Grant Targets Dwindling Options for Pharmacy Grads

The National Association of Chain Drug Stores Foundation aims to improve access to community pharmacy residency training.

The National Association of Chain Drug Stores (NACDS) Foundation announced a $1.5 million commitment to expanding community pharmacy residency programs. The funding is expected to increase the number of residency positions by 25%, and may help mitigate the effects of ballooning pharmacy school enrollments, NACDS said.

The growing scarcity of residency training programs has become a pressing concern of pharmacy leaders in recent years. Without proper experiential training, pharmacy graduates are considered unprepared to meet the demands of the profession. A recent inquiry by the American Pharmacists Association (APhA) found that more than 1000 students were unable to find residency placements in 2010.

“Funding has been identified as a major barrier to the development of new [community pharmacy residency programs],” stated a press release by the NACDS Foundation. The grants will chip away at that barrier, adding an anticipated total of 30 new residency programs nationwide.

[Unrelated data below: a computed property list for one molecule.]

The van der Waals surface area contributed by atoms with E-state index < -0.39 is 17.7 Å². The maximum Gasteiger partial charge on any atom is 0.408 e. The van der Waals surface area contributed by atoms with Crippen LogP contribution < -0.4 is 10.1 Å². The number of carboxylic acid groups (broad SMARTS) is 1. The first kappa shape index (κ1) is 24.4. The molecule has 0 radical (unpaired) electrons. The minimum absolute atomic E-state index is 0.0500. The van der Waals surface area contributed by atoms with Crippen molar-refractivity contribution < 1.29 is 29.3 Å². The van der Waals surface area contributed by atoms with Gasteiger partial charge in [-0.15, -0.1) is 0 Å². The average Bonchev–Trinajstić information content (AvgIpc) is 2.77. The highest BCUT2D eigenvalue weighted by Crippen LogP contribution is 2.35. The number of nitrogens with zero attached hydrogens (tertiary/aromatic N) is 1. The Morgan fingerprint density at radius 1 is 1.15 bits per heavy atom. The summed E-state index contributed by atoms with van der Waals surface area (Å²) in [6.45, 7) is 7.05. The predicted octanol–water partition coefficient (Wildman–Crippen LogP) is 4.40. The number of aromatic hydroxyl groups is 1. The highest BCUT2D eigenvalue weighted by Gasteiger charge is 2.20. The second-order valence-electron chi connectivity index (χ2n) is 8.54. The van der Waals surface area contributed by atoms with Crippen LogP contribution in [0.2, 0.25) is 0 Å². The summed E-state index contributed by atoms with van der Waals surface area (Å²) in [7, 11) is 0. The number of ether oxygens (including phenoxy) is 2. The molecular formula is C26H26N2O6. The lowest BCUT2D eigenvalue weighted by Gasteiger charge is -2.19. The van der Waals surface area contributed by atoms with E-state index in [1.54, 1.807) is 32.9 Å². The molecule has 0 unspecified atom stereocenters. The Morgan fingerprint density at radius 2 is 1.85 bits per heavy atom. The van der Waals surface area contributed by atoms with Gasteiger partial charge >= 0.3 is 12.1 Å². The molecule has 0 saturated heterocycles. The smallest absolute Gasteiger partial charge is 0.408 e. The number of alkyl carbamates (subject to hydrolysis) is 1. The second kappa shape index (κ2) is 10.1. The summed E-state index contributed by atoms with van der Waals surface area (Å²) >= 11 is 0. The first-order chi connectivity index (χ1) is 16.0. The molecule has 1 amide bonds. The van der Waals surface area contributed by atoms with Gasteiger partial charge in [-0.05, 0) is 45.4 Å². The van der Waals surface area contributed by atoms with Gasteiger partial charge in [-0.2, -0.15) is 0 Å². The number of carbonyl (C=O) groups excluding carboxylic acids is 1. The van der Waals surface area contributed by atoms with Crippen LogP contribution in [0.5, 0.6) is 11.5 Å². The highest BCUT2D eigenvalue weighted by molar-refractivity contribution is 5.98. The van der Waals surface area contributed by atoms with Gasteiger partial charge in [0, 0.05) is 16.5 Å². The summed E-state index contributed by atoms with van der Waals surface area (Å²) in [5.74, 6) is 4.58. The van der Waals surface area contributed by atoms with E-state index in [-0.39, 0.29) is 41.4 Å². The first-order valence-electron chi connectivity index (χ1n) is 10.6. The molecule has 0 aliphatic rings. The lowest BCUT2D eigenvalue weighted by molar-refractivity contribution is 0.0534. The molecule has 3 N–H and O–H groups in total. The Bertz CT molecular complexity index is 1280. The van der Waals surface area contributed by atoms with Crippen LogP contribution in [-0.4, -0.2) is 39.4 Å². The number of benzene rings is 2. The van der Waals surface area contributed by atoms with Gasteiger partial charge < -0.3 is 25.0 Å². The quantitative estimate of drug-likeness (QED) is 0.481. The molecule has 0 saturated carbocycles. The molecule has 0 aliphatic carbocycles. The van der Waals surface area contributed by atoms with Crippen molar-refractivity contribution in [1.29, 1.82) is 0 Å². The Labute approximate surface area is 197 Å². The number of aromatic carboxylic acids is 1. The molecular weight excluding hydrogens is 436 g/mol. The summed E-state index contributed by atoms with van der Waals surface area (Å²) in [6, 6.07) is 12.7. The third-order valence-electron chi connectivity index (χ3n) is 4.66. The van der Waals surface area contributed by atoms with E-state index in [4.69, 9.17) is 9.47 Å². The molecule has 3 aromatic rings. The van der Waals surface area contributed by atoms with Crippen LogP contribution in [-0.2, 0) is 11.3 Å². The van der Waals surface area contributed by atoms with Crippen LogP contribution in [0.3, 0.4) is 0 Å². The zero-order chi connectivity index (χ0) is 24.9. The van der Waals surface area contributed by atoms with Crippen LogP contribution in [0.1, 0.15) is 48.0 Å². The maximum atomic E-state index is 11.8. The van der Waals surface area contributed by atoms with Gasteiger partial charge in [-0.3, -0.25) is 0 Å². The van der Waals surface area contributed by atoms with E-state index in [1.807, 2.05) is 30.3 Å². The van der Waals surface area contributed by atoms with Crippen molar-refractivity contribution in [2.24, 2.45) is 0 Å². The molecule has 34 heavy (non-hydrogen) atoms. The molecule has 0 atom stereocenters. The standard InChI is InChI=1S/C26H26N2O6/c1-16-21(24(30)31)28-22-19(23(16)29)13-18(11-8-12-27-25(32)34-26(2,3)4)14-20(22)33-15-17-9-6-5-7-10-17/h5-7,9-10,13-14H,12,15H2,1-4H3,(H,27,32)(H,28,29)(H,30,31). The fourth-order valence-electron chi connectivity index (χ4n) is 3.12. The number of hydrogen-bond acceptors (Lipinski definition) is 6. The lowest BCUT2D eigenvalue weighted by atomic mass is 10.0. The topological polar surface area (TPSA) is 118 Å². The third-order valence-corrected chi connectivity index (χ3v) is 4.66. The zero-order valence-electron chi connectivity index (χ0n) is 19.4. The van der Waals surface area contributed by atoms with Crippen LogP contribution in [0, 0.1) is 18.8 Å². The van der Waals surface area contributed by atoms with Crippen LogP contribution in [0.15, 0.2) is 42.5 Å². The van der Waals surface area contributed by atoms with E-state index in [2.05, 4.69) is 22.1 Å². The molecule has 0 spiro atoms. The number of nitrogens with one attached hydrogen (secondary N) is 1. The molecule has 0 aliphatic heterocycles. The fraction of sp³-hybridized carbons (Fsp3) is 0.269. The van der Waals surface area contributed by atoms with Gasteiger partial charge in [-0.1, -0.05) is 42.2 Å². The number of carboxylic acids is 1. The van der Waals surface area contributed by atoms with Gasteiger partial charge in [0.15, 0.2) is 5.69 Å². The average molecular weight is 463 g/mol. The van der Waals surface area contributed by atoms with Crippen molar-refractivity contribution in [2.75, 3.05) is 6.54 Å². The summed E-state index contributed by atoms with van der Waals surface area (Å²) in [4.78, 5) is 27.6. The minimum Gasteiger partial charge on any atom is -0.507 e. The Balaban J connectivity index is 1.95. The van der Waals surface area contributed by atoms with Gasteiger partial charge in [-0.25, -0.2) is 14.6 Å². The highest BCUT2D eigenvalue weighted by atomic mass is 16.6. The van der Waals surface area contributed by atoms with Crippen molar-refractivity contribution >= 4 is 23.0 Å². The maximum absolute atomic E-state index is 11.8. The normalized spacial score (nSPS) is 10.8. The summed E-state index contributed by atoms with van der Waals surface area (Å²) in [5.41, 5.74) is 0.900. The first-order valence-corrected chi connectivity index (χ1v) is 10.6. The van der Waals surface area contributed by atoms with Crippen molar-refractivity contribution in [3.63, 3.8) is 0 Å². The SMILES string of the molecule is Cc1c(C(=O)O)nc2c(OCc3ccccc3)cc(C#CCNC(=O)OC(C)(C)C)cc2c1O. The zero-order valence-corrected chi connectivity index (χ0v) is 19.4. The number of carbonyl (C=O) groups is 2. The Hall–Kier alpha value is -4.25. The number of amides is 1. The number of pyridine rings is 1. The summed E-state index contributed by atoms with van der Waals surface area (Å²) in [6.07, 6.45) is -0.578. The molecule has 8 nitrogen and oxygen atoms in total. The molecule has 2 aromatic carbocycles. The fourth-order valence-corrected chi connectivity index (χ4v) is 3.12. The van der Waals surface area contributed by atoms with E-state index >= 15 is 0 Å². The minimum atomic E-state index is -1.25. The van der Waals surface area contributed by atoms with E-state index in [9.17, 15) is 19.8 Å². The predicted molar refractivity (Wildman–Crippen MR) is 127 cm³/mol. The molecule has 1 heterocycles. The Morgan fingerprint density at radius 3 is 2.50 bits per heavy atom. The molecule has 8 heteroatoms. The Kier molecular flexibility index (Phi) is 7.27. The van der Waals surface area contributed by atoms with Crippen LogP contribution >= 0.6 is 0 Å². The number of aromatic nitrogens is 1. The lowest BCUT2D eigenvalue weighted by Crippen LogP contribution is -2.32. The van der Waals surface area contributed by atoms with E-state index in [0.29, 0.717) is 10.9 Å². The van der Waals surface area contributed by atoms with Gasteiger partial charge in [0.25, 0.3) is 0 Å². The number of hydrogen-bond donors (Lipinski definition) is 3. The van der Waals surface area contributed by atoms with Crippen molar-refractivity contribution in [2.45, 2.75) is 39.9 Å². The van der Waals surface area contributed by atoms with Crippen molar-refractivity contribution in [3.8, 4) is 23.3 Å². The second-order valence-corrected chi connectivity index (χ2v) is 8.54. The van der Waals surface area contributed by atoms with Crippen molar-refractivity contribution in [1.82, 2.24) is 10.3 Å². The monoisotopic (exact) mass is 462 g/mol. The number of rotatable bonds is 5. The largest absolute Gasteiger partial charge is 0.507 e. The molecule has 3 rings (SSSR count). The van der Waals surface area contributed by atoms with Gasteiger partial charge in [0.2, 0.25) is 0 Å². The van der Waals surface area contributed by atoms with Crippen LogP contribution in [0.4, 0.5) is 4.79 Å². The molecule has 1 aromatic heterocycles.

“The NACDS Foundation is pleased to support the growth of community pharmacy residencies,” said Foundation president and Pharmacy Times editorial board member Edith A. Rosato, RPh.

Pharmacy rotations are not only a critical component of pharmacy education, but also a means by which future pharmacists can steer the focus of community pharmacy in a new direction. “These programs have been integral in enhancing patient care services and integrating the services into the community pharmacy practice setting,” Rosato said.

The funding will support broader access to pharmacist-provided clinical services, such as medication therapy management. It will also go toward investigating the value of those services through residency research projects, which are required of all community pharmacy residency programs.

“In continuing its commitment to advance pharmacy education for the public good, the Foundation looks forward to providing residents the opportunities they need,” said Rosato. The grant application process will begin in February 2011, and the first positions are expected to be filled in 2012.

For other articles in this issue, see:

  • Seniors Taking Antidepressants at Risk for Drug Interactions
  • Fair Pharmacy Reimbursement a Result of Health Reform
  • Part D Plan Selection Poses Challenge for Patients